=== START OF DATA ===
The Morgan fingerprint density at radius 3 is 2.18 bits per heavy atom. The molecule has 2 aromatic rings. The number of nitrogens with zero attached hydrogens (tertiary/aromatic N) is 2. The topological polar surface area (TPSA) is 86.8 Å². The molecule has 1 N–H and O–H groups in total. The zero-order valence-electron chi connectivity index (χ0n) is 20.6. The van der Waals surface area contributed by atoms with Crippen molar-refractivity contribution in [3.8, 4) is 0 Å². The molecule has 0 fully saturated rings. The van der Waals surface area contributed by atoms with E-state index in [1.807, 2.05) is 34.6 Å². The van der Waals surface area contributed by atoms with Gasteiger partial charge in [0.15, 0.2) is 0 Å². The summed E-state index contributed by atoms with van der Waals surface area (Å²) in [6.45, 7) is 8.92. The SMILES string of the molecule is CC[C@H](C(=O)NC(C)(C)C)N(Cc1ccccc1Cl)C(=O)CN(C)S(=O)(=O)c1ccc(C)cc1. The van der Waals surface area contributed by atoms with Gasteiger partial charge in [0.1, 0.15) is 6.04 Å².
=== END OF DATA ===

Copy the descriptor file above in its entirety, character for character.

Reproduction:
The Morgan fingerprint density at radius 3 is 2.18 bits per heavy atom. The molecule has 2 aromatic rings. The number of nitrogens with zero attached hydrogens (tertiary/aromatic N) is 2. The topological polar surface area (TPSA) is 86.8 Å². The molecule has 1 N–H and O–H groups in total. The zero-order valence-electron chi connectivity index (χ0n) is 20.6. The van der Waals surface area contributed by atoms with Crippen molar-refractivity contribution in [3.8, 4) is 0 Å². The molecule has 0 fully saturated rings. The van der Waals surface area contributed by atoms with E-state index in [1.807, 2.05) is 34.6 Å². The van der Waals surface area contributed by atoms with Gasteiger partial charge in [0.15, 0.2) is 0 Å². The summed E-state index contributed by atoms with van der Waals surface area (Å²) in [6.45, 7) is 8.92. The SMILES string of the molecule is CC[C@H](C(=O)NC(C)(C)C)N(Cc1ccccc1Cl)C(=O)CN(C)S(=O)(=O)c1ccc(C)cc1. The van der Waals surface area contributed by atoms with Gasteiger partial charge in [0.1, 0.15) is 6.04 Å².